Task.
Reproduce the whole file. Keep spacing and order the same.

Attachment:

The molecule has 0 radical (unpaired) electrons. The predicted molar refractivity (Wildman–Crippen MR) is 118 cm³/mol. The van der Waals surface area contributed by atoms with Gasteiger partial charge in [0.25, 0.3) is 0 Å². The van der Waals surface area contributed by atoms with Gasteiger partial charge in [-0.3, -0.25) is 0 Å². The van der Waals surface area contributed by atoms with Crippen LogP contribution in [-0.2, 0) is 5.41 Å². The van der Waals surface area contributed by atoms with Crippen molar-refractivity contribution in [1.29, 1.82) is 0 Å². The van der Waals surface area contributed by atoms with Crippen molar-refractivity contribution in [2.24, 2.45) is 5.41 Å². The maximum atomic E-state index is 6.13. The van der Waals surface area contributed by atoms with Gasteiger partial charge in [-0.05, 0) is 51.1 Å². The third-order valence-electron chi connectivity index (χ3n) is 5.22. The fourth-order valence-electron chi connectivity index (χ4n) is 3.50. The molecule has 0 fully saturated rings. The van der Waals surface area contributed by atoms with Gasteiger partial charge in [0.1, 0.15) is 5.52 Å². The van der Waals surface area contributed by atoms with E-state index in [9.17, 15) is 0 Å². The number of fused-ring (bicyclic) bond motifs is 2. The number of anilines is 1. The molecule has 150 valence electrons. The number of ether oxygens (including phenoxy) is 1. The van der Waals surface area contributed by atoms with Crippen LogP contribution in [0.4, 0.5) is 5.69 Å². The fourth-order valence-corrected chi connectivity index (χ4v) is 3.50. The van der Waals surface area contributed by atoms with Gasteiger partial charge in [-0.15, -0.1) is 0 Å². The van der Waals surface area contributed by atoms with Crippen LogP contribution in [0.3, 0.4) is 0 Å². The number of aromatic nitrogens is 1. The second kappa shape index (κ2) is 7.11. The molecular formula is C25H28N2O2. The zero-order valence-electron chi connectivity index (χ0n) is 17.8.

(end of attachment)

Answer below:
The molecule has 0 radical (unpaired) electrons. The predicted molar refractivity (Wildman–Crippen MR) is 118 cm³/mol. The van der Waals surface area contributed by atoms with Gasteiger partial charge in [0.25, 0.3) is 0 Å². The van der Waals surface area contributed by atoms with Gasteiger partial charge in [-0.3, -0.25) is 0 Å². The van der Waals surface area contributed by atoms with Crippen LogP contribution in [-0.2, 0) is 5.41 Å². The van der Waals surface area contributed by atoms with Crippen molar-refractivity contribution in [1.29, 1.82) is 0 Å². The van der Waals surface area contributed by atoms with Crippen molar-refractivity contribution in [2.24, 2.45) is 5.41 Å². The maximum atomic E-state index is 6.13. The van der Waals surface area contributed by atoms with Gasteiger partial charge in [-0.05, 0) is 51.1 Å². The third-order valence-electron chi connectivity index (χ3n) is 5.22. The fourth-order valence-electron chi connectivity index (χ4n) is 3.50. The molecule has 0 fully saturated rings. The van der Waals surface area contributed by atoms with Gasteiger partial charge in [0.1, 0.15) is 5.52 Å². The van der Waals surface area contributed by atoms with E-state index in [9.17, 15) is 0 Å². The number of fused-ring (bicyclic) bond motifs is 2. The number of anilines is 1. The molecule has 150 valence electrons. The number of ether oxygens (including phenoxy) is 1. The van der Waals surface area contributed by atoms with Crippen LogP contribution in [0.4, 0.5) is 5.69 Å². The fourth-order valence-corrected chi connectivity index (χ4v) is 3.50. The van der Waals surface area contributed by atoms with Gasteiger partial charge in [-0.15, -0.1) is 0 Å². The van der Waals surface area contributed by atoms with Crippen LogP contribution in [0.3, 0.4) is 0 Å². The number of aromatic nitrogens is 1. The second kappa shape index (κ2) is 7.11. The molecular formula is C25H28N2O2. The zero-order valence-electron chi connectivity index (χ0n) is 17.8.